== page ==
This article was originally published on www.glassdoor.com
While remote work is becoming increasingly common, managing remote teams effectively is often a big challenge for companies. If you struggle to get honest, valuable feedback from your remote employees, you are not alone.
My company, Acceleration Partners (AP), has managed to create an award-winning culture with a 100 percent remote workforce. Although we’ve grown by leaps and bounds, both domestically and globally, we’re committed to our clients receiving the same level of quality service and interaction no matter where they are — be it Southern California or Singapore.
One way we do this is by organizing most of the company into what we call “hubs” — cities where employees working from home reside relatively near one another. This makes it possible for them to have “work together days,” social events, and in-person trainings, all of which support a consistent culture and work product.
But it’s not enough for employees in these hubs to just see each other; they need to see leadership, too, so I make it a point to travel to each hub at least twice a year. I’ve found this allows me to have meaningful interactions with pretty much everyone in the company and maintain important personal connections. If not for these hub visits, many valuable feedback points might never have made their way to the leadership level.
Here are some pointers to help you make the most of live meetings with remote teams.
1. Display vulnerability to set the tone for an honest conversation.
When employees see you as a person instead of a scary boss, it opens up lines of communication. As the general manager at AP, everybody in the company reports to me in a way. Especially for junior employees, meeting with me face-to-face can be a little intimidating.
To avoid this dynamic, set a tone that promotes honest conversation. Instead of launching into a litany of best practices, be transparent that you don’t necessarily have all the answers. I’ll sometimes start these visits by confessing to something I messed up or something I could be doing better.
In other words, don’t walk in with the attitude, “Hey, I know everything, and you all need to tell me what’s up.” Give team members a voice. Make them feel valued by asking questions and encouraging them to share their concerns and frustrations collectively.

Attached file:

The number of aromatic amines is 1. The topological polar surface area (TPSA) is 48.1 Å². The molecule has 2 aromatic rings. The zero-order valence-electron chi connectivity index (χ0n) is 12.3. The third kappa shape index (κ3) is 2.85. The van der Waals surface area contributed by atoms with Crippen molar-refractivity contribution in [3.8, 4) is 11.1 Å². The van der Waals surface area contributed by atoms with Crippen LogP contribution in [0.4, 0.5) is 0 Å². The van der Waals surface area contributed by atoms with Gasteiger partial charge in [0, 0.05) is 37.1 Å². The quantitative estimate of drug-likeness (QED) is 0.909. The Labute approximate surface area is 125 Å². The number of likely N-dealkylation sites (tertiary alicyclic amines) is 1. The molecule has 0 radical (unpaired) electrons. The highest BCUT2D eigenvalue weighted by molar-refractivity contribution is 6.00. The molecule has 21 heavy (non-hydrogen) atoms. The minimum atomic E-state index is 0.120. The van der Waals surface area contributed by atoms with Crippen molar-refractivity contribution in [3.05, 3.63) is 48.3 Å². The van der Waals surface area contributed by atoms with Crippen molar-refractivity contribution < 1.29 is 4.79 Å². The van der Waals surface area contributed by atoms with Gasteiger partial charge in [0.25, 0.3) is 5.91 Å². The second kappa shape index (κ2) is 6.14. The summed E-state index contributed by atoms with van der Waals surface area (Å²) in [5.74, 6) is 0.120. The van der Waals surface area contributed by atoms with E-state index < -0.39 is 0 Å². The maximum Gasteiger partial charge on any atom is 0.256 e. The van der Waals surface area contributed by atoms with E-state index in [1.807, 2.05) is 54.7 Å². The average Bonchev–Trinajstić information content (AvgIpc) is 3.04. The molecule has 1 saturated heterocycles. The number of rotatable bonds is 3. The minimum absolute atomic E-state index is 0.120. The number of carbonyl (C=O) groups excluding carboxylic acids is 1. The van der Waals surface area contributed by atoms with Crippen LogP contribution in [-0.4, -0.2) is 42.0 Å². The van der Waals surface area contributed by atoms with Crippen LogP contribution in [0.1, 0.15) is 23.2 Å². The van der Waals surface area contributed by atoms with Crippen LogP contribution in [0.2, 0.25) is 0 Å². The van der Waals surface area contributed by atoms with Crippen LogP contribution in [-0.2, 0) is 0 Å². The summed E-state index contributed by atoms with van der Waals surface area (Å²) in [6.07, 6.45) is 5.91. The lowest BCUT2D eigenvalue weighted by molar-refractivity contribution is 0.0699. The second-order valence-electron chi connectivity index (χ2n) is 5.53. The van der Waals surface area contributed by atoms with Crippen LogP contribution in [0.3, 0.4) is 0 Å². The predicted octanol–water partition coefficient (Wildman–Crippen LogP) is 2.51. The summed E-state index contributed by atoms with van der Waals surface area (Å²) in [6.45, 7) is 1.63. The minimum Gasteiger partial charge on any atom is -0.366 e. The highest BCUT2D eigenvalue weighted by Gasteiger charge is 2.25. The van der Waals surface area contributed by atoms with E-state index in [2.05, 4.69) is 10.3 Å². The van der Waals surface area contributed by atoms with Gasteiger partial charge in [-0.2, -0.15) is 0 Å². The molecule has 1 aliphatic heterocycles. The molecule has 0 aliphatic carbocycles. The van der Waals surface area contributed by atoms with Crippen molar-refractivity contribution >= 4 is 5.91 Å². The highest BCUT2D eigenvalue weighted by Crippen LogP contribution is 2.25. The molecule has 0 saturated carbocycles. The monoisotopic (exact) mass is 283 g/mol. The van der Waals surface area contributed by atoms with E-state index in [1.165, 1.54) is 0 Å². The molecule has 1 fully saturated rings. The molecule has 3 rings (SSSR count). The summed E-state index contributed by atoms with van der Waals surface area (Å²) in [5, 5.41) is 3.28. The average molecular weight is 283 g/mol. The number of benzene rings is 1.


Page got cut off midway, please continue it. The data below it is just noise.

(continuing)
2. Meet with a group to elicit more candid feedback.
It sounds a bit like dating advice, but having one-on-one meetings with a boss they don’t know well can be uncomfortable for some people. And if they feel too much pressure, you won’t get any value out of it.
We organize something more informal — like a meal or happy hour — with six or seven employees. Once people hear their peers being honest and opening up about real topics, they’re more likely to jump in with their own thoughts.
When a group of remote workers gets together, everyone in the room can bounce and build ideas off one another. That makes it easier for them to not only develop relationships with co-workers, but also to make connections with potential mentors, which can be difficult to do over video conference calls.
3. Make it a fun experience.
Keep it positive. Leading up to my visits, our company calls help get people excited.
On weekly Zoom calls with different hubs, we can all see everyone’s faces and get to know each other a little better. That way, the build-up to the visit makes people feel more like, “Oh, man. I can’t wait to see you guys!” It’s celebratory; it’s going to be fun.
4. Prioritize transparency.
When our company decided to establish hub visits, the idea didn’t develop in a vacuum. It was actually a result of a Q&A session at one of our annual AP Summits.
Our founder, Bob Glazer, and I positioned ourselves on the firing line by asking people to place anonymous questions in a basket. What surprised us was that most people choose to just stand up and ask their questions — and some were really tough! That said, we got a lot of value out of hearing them, so I wanted my visits to replicate that experience.
The only way to help a company grow and improve is through transparent and authentic feedback from team members. My visits to our hubs are not about getting together for the sake of saying we put in some face time. They are about giving AP team members and me the opportunity to get to know one another in a more relaxed and (hopefully) less intimidating environment.
If you’re as transparent as possible, your employees will feel like they’re actually an integral part of the organization. Your successes naturally become their successes, which improves employee engagement, satisfaction, and morale — not to mention performance and productivity. Once remote workers become invested in your company, they will want to work toward your organizational goals.
Company culture isn’t just for the main office. When you bring remote staff members into the fold by meeting with them in person on a regular basis, it’s easier to keep a finger on the pulse of the company as a whole. Your remote team members deserve more intimate, thoughtful interactions so that they can gain a clearer picture of where the company is headed and how they fit into that framework.
In my experience, this makes people working in various locations feel more comfortable collaborating with each other and more inspired to work toward the vision we’ve shared with them. It can also help create consistency in candid conversations as well as how team members approach client services.
By strengthening and infusing your culture across all locales and taking the time to have meaningful face-to-face interactions with team members, you will improve each and every interaction remote workers have with your customers, with your company, and with each other.